In which varieties of English is it common to front predicates as in the following sentence?

Bought a nice house, he did.

In which pragmatic contexts is this done in these varieties?

  • 1
    Yoda-speak, perhaps?
    – prash
    Commented Feb 26, 2012 at 18:40
  • 1
    I think it's particularly common in some regional varieties in England and maybe beyond in the UK. We say things like that in Australia too but nowhere near as often as I hear from some British people I meet. Commented Feb 27, 2012 at 9:24

2 Answers 2


All the varieties I know. I don't think it's regional, or varietal; it's just conversational, a sort of syntactic equivalent of Fast Speech Rules.

I suspect it's just an afterthought tag for Conversationally Deleted sentences like the ones Thrasher treats in his dissertation (Thrasher, Randolph H. Jr. 1974. Shouldn't Ignore These Strings: A Study of Conversational Deletion, Ph.D. Dissertation, University of Michigan, Ann Arbor). I posted about it on Linguist List here, here, and here.

That is, "Bought a nice house" is derivable, in context, from "He bought a nice house" by Conversational Deletion, and — in some cases, and if the speaker wishes — may be clarified at the end with a tag, whence the Do-Support.

Some other examples, derived from examples in Thrasher:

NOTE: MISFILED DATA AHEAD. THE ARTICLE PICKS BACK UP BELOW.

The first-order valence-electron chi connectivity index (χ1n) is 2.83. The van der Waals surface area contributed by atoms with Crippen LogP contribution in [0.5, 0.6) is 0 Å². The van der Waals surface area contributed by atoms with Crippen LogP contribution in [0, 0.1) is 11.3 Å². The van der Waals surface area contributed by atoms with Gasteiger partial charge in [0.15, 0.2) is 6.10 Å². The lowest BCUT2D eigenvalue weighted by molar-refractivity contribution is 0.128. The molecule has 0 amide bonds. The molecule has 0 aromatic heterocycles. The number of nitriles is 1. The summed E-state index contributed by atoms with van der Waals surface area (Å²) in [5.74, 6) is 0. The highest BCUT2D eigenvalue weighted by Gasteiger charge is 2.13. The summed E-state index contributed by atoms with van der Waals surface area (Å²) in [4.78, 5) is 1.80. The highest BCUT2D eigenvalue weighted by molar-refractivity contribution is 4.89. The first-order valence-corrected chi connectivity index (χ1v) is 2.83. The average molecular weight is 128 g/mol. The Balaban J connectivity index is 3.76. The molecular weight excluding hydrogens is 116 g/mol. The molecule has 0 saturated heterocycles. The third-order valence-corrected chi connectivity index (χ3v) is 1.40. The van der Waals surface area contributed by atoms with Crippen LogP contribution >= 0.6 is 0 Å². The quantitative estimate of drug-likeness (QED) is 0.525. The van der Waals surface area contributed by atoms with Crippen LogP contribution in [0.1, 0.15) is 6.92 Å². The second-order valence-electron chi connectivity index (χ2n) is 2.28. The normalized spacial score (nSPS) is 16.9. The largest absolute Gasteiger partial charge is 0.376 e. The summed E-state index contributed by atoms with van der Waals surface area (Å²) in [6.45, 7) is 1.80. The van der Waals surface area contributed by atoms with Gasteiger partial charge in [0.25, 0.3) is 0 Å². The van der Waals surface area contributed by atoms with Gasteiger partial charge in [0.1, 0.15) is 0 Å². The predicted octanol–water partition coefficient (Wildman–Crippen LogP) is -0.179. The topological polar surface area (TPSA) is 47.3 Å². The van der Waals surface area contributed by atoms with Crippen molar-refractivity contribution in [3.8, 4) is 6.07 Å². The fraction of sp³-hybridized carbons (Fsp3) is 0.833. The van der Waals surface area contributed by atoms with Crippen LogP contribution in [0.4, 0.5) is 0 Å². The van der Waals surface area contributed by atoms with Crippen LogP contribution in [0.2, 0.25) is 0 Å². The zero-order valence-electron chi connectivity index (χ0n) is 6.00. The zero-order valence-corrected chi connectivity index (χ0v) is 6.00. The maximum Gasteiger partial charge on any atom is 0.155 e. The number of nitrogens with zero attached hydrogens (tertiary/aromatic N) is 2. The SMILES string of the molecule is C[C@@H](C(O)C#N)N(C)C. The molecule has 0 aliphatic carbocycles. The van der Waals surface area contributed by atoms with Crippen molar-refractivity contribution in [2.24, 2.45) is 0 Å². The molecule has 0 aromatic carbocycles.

• Gotta go now. ~ Gotta go now, I do.
  • See you next Tuesday. ~ See you next Tuesday, I will.
  • Too bad about old Charlie. ~ Too bad about old Charlie, it was.
  • Been in Ann Arbor long? ~ Been in Ann Arbor long, have you?
  • Ever get a chance to use your Dogrib? ~ Ever get a chance to use your Dogrib, do you?

This doesn't work in every case of Conversational Deletion, since not every deleted initial sequence can form an appropriate tag:

  • No need to get upset about it. ~ *No need to get upset about it, there is.
  • Last person I expected to meet was John. ~ *Last person I expected to meet was John, the.

It's fairly common in Welsh English, particularly in the South. Usually done for emphasis such as "Fed up, I am". You can find more about it in The Cambridge Encyclopedia of the English Language

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